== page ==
The long-awaited approval, which means pilots won’t need to be able to see the drones with their own eyes, will “allow Prime Air to further expand drone deliveries and lays the foundation to safely scale operations to more locations in the U.S.,” Amazon explained on its website.

Amazon said it has worked for years to develop and refine its “detect-and-avoid technology” to allow pilots to operate the drone remotely while avoiding any obstacles in the air. To obtain FAA approval, flight demonstrations were conducted for FAA inspectors “to show our system works in real-world scenarios.”

Proponents predict advances in technology will help drone delivery make a leap forward this year. Last October, Amazon introduced a delivery drone, the MK30, that is smaller and quieter than prior models and can fly through light rain.

Amazon is expanding its pharmacy footprint

Amazon's Shopify killer got off to a slow start, according to sellers and internal emails










Philadelphia, PA: Retail theft bust: 9-year-old among juveniles recruited by ring leader
Police have vowed to put a stop to a group of brazen thieves responsible for a recent spate of high-end retail theft plaguing stores in Philadelphia, King of Prussia Mall and surrounding counties. The large "crew" consists of at least nine suspects who carried out at least 20 grab-and-go thefts beginning in November of last year, according to authorities. However, their latest attempt on May 30 at Lululemon on Walnut Street ended with two arrests. Janiyah Robinson, 19, and Ayonna Robinson, 24, were taken into custody after trying to flee from police. Police identified Janiyah as the crew's leader, stating that she would recruit juveniles without records, promising them money in return. One of those juvenile recruits was a 9-year-old girl. "Absolutely unbelievable that this adult would use a 9-year-old to commit a crime," said Inspector Raymond Evers. "At least two times we have her on video entering the store with a trash bag and loading up; it's absolutely a disgrace." The group would use the same tactic for each "takeover" theft: pull up in front of the store, fill trash bags with stolen merchandise, then take off in the same car - all in under two minutes. That stolen merchandise was then sold online and at two different bars in Philadelphia, according to authorities, who say none of it has been recovered. Police say the group orchestrated at GIvenchy and Lululemon stores in Philadelphia, Suburban Square and King of Prussia, totaling more than $75,000 in retail thefts. In Philadelphia, the Lululemon on Walnut Street was hit nine times over the course of just three months.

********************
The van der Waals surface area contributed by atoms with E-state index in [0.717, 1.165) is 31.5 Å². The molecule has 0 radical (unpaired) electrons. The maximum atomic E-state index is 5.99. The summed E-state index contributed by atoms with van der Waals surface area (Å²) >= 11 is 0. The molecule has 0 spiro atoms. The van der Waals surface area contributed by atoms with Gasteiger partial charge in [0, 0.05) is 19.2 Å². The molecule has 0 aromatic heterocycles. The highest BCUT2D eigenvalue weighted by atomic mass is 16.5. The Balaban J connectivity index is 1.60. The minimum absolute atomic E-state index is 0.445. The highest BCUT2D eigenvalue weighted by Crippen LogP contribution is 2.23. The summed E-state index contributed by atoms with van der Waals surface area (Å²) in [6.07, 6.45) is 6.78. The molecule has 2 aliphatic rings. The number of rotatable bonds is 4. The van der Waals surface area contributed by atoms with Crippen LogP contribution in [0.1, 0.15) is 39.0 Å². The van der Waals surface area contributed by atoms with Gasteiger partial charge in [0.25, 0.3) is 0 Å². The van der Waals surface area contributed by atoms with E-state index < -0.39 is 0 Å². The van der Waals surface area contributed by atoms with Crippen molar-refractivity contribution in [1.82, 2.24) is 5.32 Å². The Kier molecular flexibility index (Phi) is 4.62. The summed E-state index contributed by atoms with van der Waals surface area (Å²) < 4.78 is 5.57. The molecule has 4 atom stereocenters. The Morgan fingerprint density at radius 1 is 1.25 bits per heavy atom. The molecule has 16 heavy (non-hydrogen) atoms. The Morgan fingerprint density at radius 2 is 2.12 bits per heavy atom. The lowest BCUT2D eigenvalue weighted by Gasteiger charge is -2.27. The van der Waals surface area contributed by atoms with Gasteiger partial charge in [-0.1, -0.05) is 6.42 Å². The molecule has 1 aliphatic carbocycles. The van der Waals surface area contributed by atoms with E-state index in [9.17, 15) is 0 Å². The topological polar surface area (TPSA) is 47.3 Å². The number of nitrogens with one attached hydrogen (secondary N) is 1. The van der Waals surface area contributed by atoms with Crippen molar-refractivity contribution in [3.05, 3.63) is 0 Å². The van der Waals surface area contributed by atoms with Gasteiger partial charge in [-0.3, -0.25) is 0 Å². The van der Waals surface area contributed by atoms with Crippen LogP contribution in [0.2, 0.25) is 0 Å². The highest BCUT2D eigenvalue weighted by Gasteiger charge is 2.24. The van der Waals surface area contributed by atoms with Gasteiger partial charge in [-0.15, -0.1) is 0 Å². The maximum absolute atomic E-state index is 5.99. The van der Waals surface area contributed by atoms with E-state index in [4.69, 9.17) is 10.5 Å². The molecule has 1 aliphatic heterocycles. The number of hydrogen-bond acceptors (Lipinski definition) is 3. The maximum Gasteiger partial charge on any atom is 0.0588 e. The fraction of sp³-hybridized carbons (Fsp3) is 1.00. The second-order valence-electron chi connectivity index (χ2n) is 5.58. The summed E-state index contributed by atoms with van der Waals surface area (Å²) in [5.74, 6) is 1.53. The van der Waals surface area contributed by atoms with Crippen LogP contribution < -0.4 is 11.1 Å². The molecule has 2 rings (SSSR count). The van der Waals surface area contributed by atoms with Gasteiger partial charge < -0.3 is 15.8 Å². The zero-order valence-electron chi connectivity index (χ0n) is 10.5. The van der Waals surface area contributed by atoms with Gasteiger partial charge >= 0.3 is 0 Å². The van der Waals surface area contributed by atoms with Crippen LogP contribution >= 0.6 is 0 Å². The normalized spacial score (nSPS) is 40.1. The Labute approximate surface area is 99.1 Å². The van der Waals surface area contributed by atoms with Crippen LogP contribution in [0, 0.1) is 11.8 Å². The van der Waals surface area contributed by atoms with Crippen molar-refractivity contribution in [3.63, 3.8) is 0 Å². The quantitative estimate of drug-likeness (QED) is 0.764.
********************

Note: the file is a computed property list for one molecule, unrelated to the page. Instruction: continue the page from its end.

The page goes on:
San Bernardino County, CA: Sheriff Department Reports Operation Smash & Grab Recovers More than $6,000 in Merchandise Between May 17-30, 2024
San Bernardino County Sheriff’s Department officials report between May 17 and May 30, 2024, investigators from the San Bernardino County Sheriff’s Department – Gangs/Narcotics Division, Rancho Cucamonga Station, San Bernardino County Probation Department, Homeland Security Investigations, California Highway Patrol, and the San Bernardino Police Department conducted retail theft operations throughout San Bernardino County. During the operations, investigators made eight felony arrests and 14 misdemeanor arrests and recovered $6,311 in property.

Clermont, FL: Police seek suspects in thefts of gaming devices from BJ’s store